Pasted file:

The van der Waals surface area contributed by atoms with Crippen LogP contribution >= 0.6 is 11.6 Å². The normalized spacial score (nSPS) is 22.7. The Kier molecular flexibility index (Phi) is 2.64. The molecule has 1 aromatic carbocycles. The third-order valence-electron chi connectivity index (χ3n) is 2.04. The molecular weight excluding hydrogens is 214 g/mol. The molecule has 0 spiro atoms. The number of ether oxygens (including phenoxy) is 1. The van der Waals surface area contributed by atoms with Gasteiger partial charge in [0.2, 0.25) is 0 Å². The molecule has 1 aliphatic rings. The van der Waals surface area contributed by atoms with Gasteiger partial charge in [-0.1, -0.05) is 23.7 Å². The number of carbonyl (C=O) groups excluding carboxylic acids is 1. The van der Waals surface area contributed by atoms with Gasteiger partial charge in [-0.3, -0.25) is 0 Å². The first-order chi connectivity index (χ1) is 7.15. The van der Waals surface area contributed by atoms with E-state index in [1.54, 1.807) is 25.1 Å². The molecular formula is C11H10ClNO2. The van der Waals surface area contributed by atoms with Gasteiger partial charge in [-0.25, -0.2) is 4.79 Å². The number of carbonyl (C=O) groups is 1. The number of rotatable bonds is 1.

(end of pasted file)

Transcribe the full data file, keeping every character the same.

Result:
The van der Waals surface area contributed by atoms with Crippen LogP contribution >= 0.6 is 11.6 Å². The normalized spacial score (nSPS) is 22.7. The Kier molecular flexibility index (Phi) is 2.64. The molecule has 1 aromatic carbocycles. The third-order valence-electron chi connectivity index (χ3n) is 2.04. The molecular weight excluding hydrogens is 214 g/mol. The molecule has 0 spiro atoms. The number of ether oxygens (including phenoxy) is 1. The van der Waals surface area contributed by atoms with Gasteiger partial charge in [0.2, 0.25) is 0 Å². The molecule has 1 aliphatic rings. The van der Waals surface area contributed by atoms with Gasteiger partial charge in [-0.1, -0.05) is 23.7 Å². The number of carbonyl (C=O) groups excluding carboxylic acids is 1. The van der Waals surface area contributed by atoms with Gasteiger partial charge in [-0.3, -0.25) is 0 Å². The first-order chi connectivity index (χ1) is 7.15. The van der Waals surface area contributed by atoms with E-state index in [1.54, 1.807) is 25.1 Å². The molecular formula is C11H10ClNO2. The van der Waals surface area contributed by atoms with Gasteiger partial charge in [-0.25, -0.2) is 4.79 Å². The number of carbonyl (C=O) groups is 1. The number of rotatable bonds is 1.